It’s the end of the world. Six students have taken cover in Cortege High but shelter is little comfort when the dead outside won’t stop pounding on the doors. One bite is all it takes to kill a person and bring them back as a monstrous version of their former self. To Sloane Price, that doesn’t sound so bad. Six months ago, her world collapsed and since then, she’s failed to find a reason to keep going. Now seems like the perfect time to give up. As Sloane eagerly waits for the barricades to fall, she’s forced to witness the apocalypse through the eyes of five people who actually want to live. But as the days crawl by, the motivations for survival change in startling ways and soon the group’s fate is determined less and less by what’s happening outside and more and more by the unpredictable and violent bids for life—and death—inside. When everything is gone, what do you hold on to?
Courtney Summers has hopped off the beaten trail with her fourth release, This Is Not A Test. Known for her quickly paced exploration of girl dynamics (and believe me that description underrates her), she has stepped into the world of the undead.
This Is Not A Test opens with Sloane wishing death upon herself. Deserted by her sister, plagued by her abusive father, she feels there is no other option. And then fate steps in (literally) through her window in the form of a fast moving, flesh seeking agent of death.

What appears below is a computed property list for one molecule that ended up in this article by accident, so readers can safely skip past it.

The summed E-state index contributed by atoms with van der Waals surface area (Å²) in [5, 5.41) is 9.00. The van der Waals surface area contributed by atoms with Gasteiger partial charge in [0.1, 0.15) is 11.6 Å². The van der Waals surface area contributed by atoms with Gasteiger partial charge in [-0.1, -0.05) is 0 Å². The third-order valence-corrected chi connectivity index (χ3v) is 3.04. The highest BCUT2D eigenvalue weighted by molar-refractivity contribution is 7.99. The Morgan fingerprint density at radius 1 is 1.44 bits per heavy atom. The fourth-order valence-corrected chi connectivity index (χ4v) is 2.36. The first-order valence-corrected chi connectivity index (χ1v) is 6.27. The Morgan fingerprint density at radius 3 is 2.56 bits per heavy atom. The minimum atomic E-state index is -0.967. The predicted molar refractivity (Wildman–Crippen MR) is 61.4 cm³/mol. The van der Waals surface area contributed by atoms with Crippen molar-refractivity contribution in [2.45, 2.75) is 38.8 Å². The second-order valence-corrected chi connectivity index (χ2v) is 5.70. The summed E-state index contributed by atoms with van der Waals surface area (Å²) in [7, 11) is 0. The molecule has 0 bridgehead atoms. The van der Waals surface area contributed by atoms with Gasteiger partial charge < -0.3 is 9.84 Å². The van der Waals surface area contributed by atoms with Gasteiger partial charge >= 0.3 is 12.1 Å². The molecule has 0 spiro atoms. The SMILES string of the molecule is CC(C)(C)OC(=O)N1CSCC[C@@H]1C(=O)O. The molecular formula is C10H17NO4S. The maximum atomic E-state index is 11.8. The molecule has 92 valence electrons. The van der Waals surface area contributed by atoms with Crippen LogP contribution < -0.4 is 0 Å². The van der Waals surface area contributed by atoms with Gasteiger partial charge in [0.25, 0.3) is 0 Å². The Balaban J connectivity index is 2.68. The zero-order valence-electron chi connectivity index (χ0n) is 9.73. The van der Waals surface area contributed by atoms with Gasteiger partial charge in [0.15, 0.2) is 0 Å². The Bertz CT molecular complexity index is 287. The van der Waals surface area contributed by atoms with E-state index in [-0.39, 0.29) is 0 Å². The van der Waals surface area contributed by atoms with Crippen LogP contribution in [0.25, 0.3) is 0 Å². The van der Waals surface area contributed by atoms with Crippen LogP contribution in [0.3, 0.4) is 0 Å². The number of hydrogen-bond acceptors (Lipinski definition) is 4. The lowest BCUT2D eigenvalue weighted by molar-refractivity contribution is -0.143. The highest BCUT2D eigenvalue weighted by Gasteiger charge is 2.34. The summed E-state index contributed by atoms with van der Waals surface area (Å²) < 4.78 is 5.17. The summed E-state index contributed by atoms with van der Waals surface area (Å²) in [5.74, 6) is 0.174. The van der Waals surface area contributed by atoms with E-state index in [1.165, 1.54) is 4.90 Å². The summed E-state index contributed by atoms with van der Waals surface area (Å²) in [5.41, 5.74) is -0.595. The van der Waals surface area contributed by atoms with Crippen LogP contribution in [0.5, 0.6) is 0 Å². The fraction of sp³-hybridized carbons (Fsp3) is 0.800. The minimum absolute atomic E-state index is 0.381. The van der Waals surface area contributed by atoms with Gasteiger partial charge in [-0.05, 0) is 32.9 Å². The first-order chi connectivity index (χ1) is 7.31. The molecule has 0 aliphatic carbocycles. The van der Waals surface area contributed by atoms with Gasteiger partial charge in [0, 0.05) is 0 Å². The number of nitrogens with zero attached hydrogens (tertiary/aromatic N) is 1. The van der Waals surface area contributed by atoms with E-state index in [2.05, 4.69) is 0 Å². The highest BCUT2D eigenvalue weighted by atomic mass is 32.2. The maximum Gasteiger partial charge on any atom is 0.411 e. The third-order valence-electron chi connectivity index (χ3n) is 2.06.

What results is a tense, taunt exploration of the human psyche as six teenagers find themselves the only living survivors of their town, trapped in a high school and surrounded by zombies (note: first mention of label on page 44). Unlike all of Summers previous works, there is a slow paced build that traces its way through suspicion, paranoia, risk and ultimately harm. With so much time trapped, personalities crystallised, motives shift and relationships form and un-form. The only thing that is certain: 1) no one is safe and 2) the zombies aren’t going away.
Unlike her fellow survivors Sloane resents the life she has managed to keep hold of. And yet, she keeps it a secret, locked away and buried not wanting to impact those around her. She is a character swamped in tragedy, hurt and depression, and yet there are glimmers of humour and light. Moments when the reader thinks that perhaps there is hope for her. We see the world as she sees it, through foggy spectacles of detachment – she wants nothing more than to be gone and yet those she is stuck with want to live, to escape, to be happy. It’s a complex conundrum that allows Summers to delve into each character, their relationships to one another and in turn how they affect Sloane. Summers is crafty that way – crafty, subtle and unpredictable.
The first chapter is so perfectly written that it sketches Sloane’s home life in a way that is much more terrifying than that of the zombie infestation soon upon her. This knowledge sits so close that it ingrains the audience pushing them through Sloane’s moments of ambivalence, silence and inactivity until action cannot be avoided.
The tension and fear build but are never portrayed from Sloane’s perspective, it is all second-hand as those around her spin off kilter, bouncing off one another or being caught in the recoil. Nevertheless, you feel real concern for each of the characters as they are faced with the real possibility that their lives are to be extinguished before they leave their school yard.